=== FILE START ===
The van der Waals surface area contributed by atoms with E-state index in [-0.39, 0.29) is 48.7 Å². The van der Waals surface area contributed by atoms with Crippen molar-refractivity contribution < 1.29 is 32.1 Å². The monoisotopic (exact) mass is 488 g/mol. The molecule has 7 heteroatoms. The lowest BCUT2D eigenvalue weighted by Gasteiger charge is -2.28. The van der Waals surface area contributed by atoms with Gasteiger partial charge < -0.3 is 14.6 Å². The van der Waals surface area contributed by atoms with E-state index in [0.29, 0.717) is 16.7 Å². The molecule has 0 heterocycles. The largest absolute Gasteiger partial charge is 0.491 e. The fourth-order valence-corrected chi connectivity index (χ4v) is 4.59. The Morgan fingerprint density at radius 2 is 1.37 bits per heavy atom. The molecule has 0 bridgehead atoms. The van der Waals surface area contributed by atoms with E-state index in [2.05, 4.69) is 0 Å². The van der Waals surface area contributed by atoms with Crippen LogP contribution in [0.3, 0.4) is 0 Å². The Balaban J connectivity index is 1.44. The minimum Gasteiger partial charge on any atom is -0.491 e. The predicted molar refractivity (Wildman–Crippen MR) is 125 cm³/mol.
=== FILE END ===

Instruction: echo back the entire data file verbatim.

The van der Waals surface area contributed by atoms with E-state index in [-0.39, 0.29) is 48.7 Å². The van der Waals surface area contributed by atoms with Crippen molar-refractivity contribution < 1.29 is 32.1 Å². The monoisotopic (exact) mass is 488 g/mol. The molecule has 7 heteroatoms. The lowest BCUT2D eigenvalue weighted by Gasteiger charge is -2.28. The van der Waals surface area contributed by atoms with Gasteiger partial charge < -0.3 is 14.6 Å². The van der Waals surface area contributed by atoms with E-state index in [0.29, 0.717) is 16.7 Å². The molecule has 0 heterocycles. The largest absolute Gasteiger partial charge is 0.491 e. The fourth-order valence-corrected chi connectivity index (χ4v) is 4.59. The Morgan fingerprint density at radius 2 is 1.37 bits per heavy atom. The molecule has 0 bridgehead atoms. The van der Waals surface area contributed by atoms with E-state index in [2.05, 4.69) is 0 Å². The van der Waals surface area contributed by atoms with Crippen LogP contribution in [0.3, 0.4) is 0 Å². The Balaban J connectivity index is 1.44. The minimum Gasteiger partial charge on any atom is -0.491 e. The predicted molar refractivity (Wildman–Crippen MR) is 125 cm³/mol.